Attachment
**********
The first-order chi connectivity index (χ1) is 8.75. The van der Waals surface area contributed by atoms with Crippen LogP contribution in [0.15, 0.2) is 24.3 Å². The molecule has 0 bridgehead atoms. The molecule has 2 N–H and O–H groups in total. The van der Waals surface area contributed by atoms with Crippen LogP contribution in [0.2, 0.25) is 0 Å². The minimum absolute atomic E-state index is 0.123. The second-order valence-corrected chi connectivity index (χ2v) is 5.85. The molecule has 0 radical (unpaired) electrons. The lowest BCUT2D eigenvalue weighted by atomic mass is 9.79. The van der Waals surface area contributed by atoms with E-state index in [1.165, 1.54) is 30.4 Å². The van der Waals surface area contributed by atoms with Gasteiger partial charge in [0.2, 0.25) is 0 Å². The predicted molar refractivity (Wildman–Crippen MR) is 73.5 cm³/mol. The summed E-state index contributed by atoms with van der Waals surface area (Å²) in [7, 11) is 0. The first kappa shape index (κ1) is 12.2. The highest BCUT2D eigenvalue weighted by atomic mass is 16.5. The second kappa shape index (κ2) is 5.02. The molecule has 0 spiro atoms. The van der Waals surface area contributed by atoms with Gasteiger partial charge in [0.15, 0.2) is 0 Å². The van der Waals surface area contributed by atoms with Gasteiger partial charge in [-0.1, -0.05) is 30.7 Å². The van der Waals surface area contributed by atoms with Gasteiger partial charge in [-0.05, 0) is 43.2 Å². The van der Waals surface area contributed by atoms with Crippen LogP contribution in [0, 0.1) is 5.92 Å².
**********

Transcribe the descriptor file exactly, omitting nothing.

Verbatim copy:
The first-order chi connectivity index (χ1) is 8.75. The van der Waals surface area contributed by atoms with Crippen LogP contribution in [0.15, 0.2) is 24.3 Å². The molecule has 0 bridgehead atoms. The molecule has 2 N–H and O–H groups in total. The van der Waals surface area contributed by atoms with Crippen LogP contribution in [0.2, 0.25) is 0 Å². The minimum absolute atomic E-state index is 0.123. The second-order valence-corrected chi connectivity index (χ2v) is 5.85. The molecule has 0 radical (unpaired) electrons. The lowest BCUT2D eigenvalue weighted by atomic mass is 9.79. The van der Waals surface area contributed by atoms with E-state index in [1.165, 1.54) is 30.4 Å². The van der Waals surface area contributed by atoms with Gasteiger partial charge in [0.2, 0.25) is 0 Å². The predicted molar refractivity (Wildman–Crippen MR) is 73.5 cm³/mol. The summed E-state index contributed by atoms with van der Waals surface area (Å²) in [7, 11) is 0. The first kappa shape index (κ1) is 12.2. The highest BCUT2D eigenvalue weighted by atomic mass is 16.5. The second kappa shape index (κ2) is 5.02. The molecule has 0 spiro atoms. The van der Waals surface area contributed by atoms with Gasteiger partial charge in [0.15, 0.2) is 0 Å². The van der Waals surface area contributed by atoms with Gasteiger partial charge in [-0.1, -0.05) is 30.7 Å². The van der Waals surface area contributed by atoms with Gasteiger partial charge in [-0.05, 0) is 43.2 Å². The van der Waals surface area contributed by atoms with Crippen LogP contribution in [0, 0.1) is 5.92 Å².